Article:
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Mycorrhizal Inoculation of Big Sacaton: Implications for Grassland Restoration of Abandoned Agricultural Fields


Address correspondence to Dr. Jean Stutz, Department of Plant Biology, Box 871601, Arizona State University, Tempe, AZ 85287. E-mail:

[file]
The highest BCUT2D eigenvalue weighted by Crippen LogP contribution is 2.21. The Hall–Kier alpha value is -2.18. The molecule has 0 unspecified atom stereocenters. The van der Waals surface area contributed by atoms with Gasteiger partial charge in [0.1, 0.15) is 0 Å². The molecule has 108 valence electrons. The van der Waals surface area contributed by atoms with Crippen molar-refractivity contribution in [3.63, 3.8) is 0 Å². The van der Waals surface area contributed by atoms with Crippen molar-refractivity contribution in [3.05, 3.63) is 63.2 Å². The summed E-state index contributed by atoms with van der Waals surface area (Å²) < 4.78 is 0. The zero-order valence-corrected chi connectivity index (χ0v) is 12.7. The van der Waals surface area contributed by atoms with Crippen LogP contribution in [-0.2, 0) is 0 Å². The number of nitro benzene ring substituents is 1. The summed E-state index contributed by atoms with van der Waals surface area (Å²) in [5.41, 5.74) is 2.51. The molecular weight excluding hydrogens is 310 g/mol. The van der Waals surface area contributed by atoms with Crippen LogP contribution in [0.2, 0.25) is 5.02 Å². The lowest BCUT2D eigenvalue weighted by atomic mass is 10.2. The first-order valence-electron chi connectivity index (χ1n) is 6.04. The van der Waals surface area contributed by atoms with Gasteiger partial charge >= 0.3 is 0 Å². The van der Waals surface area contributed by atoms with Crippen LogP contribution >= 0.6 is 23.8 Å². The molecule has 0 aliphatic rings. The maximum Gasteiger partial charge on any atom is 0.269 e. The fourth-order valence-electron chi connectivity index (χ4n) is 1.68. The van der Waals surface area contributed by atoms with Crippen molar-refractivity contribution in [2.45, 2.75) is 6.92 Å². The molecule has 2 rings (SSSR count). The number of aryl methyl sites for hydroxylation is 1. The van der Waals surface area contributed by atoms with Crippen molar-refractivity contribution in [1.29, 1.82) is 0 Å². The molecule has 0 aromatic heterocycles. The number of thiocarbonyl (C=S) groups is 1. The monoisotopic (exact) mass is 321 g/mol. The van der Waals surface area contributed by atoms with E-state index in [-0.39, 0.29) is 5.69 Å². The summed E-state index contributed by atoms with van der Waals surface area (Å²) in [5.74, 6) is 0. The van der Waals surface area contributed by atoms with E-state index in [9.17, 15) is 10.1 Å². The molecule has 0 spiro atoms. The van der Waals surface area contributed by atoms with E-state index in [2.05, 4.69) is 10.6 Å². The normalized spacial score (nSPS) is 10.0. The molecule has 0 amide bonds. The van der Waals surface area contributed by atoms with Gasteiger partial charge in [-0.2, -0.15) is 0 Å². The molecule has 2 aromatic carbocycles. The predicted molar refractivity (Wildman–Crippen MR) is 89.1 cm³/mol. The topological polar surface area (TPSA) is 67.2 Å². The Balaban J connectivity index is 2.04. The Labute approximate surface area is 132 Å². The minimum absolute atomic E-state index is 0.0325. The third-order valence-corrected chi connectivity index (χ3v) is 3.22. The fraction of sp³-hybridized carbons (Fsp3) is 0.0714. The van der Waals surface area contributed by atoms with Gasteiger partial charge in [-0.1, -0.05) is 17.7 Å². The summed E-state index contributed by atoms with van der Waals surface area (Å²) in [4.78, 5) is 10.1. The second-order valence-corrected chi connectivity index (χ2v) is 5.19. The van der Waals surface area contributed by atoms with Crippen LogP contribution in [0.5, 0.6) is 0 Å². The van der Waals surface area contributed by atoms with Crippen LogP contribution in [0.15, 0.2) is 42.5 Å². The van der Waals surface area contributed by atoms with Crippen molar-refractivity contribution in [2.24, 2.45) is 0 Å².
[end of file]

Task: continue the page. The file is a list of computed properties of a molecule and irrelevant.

Grasslands dominated by Sporobolus wrightii (big sacaton) once covered riparian floodplains in southwestern United States and northern Sonora, Mexico but now occupy less than 5% of their historic range, mostly due to clearing for agriculture. Many agricultural fields have been abandoned because of changing land uses, and efforts are under way to restore native grassland habitat. Arbuscular mycorrhizal (AM) fungi are known to form associations with S. wrightii and can be a potential factor in grassland restoration efforts. The goal of this study was to determine the effects of mycorrhizal inoculation on S. wrightii during transplant production and in a restoration trial. Sporobolus wrightii was grown with and without AM fungi in 2.8-L tall pots and 150-mL nursery containers under greenhouse conditions for 8 weeks and then transplanted into an abandoned agricultural field. Plants were monitored for growth, survival, and mycorrhizal infection. Seedling emergence in the greenhouse was higher in pots with mycorrhizal inoculation, but inoculation had little effect on growth except more tillers were produced by pre-inoculated plants grown in the smaller containers. In the abandoned field, pre-inoculated plants had greater survival, basal diameter, and tiller and panicle production through the first two growing seasons. Plants started in smaller containers also had greater survival, height, basal diameter, and tiller production than those started in tall pots. Root colonization was detected in all plants by 2 months after transplanting but was not consistent throughout the experiment except for pre-inoculated plants started in the smaller containers. These results indicate that mycorrhizal inoculation can benefit restoration efforts in abandoned agriculture fields in semiarid regions.